Short Cuts 

Hip-hop listening log: Cultural exiles bumrush main street.

1988 -- Blueprint (Rhymesayers): Ohio-based indie lifer multithreats like Kanye West, with a surer flow if fewer ideas. The over-arching one here is a tribute to hip-hop's late '80s pinnacle, which means Public Enemy samples, human beat-boxing, and a song inspired by Do the Right Thing's Radio Raheem. Hoping for the cultural impact of any of that is a pipe dream, though. And Blueprint understands the reality all too well: Here's "another good album with bad distribution." ("1988," "Trouble on My Mind," "Inner City Native Son")

Grade: A-

This Right Here Is Buck 65 -- Buck 65 (V2): A white guy from rural Canada with a gruff voice and literary sensibility, Buck 65 is hip-hop’s Leonard Cohen and only slightly more funky than that sounds. But if the beats on this U.S. major-label debut aren’t exactly club-worthy, the songcraft keeps you coming back, a dynamic the artist explains with the moral of his densely detailed, first-person shoeshiner’s tale ?Craftsmanship?: ?Craftsmanship is a quality that some lack/You have to give people a reason to come back.? A more substantial marriage of hip-hop and folk rock than the records that made Beck famous. (?Wicked Weird,? ?Cries a Girl,? ?Craftsmanship?)

Grade: A-

Be -- Common (Geffen): Mainstream hip-hop's ultimate boho wet dream delivers his most cohesive album ever thanks to producer Kanye West and a lean 11-track, 42-minute length. Even better than West's soul-based grooves: an almost heroic interest in other people's lives. ("Be," "The Corner," "Chi-City")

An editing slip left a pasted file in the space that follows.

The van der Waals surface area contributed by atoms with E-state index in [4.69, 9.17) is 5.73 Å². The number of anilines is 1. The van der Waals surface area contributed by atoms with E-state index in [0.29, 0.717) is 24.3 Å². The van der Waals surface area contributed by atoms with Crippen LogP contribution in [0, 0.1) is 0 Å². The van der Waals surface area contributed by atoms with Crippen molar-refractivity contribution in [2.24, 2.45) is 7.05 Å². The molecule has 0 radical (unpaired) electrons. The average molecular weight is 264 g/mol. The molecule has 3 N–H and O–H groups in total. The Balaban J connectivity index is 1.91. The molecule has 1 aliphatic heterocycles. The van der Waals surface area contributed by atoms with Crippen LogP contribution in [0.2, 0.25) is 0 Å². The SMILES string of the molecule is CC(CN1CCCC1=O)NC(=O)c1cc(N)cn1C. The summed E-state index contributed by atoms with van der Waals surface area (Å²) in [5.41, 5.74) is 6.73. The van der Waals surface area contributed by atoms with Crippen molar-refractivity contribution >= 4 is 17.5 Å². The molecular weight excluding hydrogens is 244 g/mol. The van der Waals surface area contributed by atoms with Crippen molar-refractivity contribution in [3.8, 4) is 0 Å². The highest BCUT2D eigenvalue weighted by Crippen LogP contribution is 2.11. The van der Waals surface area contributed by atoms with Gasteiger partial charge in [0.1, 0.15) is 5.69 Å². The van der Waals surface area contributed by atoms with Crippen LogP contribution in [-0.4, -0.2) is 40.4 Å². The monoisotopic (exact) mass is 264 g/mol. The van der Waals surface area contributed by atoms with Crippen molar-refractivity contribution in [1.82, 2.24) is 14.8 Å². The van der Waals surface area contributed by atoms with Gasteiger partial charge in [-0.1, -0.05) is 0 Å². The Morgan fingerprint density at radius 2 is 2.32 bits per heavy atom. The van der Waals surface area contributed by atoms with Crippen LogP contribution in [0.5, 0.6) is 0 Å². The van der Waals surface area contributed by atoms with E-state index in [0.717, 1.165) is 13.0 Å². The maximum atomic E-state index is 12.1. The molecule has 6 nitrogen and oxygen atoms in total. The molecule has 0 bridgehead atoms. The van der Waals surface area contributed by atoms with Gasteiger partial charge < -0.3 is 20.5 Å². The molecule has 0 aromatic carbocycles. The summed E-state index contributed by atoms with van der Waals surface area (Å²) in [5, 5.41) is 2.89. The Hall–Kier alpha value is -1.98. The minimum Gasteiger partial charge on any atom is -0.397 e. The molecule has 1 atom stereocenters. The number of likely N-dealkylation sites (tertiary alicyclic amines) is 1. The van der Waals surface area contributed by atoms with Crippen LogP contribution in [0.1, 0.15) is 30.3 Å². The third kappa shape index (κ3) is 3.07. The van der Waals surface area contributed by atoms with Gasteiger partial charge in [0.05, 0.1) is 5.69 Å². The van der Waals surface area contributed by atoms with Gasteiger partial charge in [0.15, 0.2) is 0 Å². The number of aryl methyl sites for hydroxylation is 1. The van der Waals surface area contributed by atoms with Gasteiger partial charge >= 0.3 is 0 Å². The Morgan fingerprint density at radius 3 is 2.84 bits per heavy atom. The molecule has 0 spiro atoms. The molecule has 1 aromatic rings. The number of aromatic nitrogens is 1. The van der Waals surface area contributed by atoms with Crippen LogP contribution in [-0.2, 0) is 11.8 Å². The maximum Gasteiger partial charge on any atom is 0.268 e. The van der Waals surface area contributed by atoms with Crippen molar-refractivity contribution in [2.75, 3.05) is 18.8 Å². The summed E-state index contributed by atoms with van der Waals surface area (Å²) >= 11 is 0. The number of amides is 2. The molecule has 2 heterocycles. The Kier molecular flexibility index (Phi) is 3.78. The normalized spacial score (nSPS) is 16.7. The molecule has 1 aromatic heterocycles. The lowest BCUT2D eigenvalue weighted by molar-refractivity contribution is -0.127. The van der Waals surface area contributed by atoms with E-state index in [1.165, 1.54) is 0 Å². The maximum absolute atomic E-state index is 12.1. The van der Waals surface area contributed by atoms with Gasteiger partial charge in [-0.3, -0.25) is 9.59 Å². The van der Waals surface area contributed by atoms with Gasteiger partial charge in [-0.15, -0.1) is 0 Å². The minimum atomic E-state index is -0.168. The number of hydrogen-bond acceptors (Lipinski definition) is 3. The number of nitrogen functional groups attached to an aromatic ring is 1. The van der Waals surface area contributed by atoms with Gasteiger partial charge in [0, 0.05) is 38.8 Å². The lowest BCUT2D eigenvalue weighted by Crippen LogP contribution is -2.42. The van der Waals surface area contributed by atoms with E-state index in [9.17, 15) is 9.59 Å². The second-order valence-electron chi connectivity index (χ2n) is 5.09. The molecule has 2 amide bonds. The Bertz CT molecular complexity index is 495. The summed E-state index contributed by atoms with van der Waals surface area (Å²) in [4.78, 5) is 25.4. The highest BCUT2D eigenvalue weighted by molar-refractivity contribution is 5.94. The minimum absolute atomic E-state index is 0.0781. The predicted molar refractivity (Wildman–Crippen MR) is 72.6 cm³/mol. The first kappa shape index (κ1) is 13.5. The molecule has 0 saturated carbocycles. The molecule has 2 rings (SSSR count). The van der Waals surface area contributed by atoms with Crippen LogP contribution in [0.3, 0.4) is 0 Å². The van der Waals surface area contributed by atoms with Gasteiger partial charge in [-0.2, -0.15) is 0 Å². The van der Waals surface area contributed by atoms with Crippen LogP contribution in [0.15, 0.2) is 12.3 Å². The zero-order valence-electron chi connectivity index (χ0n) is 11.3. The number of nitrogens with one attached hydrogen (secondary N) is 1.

Grade: A-

Black Dialogue -- The Perceptionists (Definitive Jux): The presence of golden-age icons Guru (Gang Starr) and Humpty Hump (Digital Underground) on this indie-rap near-classic isn't an act of nostalgia. It's the embrace of a culture in exile. Fifteen years ago, Black Dialogue would have stood beside Public Enemy and Boogie Down Productions in the hip-hop mainstream. And if this Boston trio's beats aren't quite a match for BDP, much less Public Enemy's Bomb Squad, the Perceptionists present a vision of hip-hop humanity that shames those cultural forebears as much as it does any present-day gangstas. KRS-ONE and Chuck D. could never have penned a love song as real as "Love Letters" or an ode to the workweek as knowing as "5 O'Clock." Song of the Year candidate: "Career Finders," job counseling for gangsta rappers. (Fave moment: "State your name. Mighty Dolla. [pause] HAHAHA.") Album-opening line unlikely to be forgotten: "Hard tracks remind me of blacks with scarred backs/These are facts." ("Let's Move," "Black Dialogue," "Career Finders," "People 4 Prez")

Grade: A

Felt 2: A Tribute to Lisa Bonet -- Slug & Murs (Rhymesayers): A summit meeting of sorts between two indie heavyweights, SoCal alt-rap Everyman Murs and Slug, the Midwest's bard of complicated sex and regional color. Not really about the most transgressive Cosby kid, just as their first pairing didn't have much to do with ostensible honoree Christina Ricci. Just a reflection of the loose spirit and simultaneously brainy and horn-dog attitude of the project: Not only are their lust objects left-of-center, their sex songs are as much about giving as receiving. ("Early Mornin' Tony," "Breaker Down Like a Shotgun," "Woman Tonight," "Gangster Ass Anthony")

Grade: B+

Run the Road -- Various Artists (Vice/679): This collection of British grime (essentially a hip-hop variant with echoes of techno and dancehall reggae) isn't quite at the level of The Harder They Come or The Indestructible Beat of Soweto. But then again, grime isn’t quite golden-age reggae or South African mbaqanga either. Breakout scene stars Dizzee Rascal and the Streets are here, but it’s the names you’ve never heard of that stand out: rugged voices spitting hardscrabble tales over cheap, gritty beats. It doesn’t have the ease or command of the first wave of American gangsta rap. But it might have more energy and spirit. (?Let It Out? -- Roll Deep; ?P’s and Q’s? -- Kano; ?Cha Ching? -- Lady Sovereign)

Grade: A-

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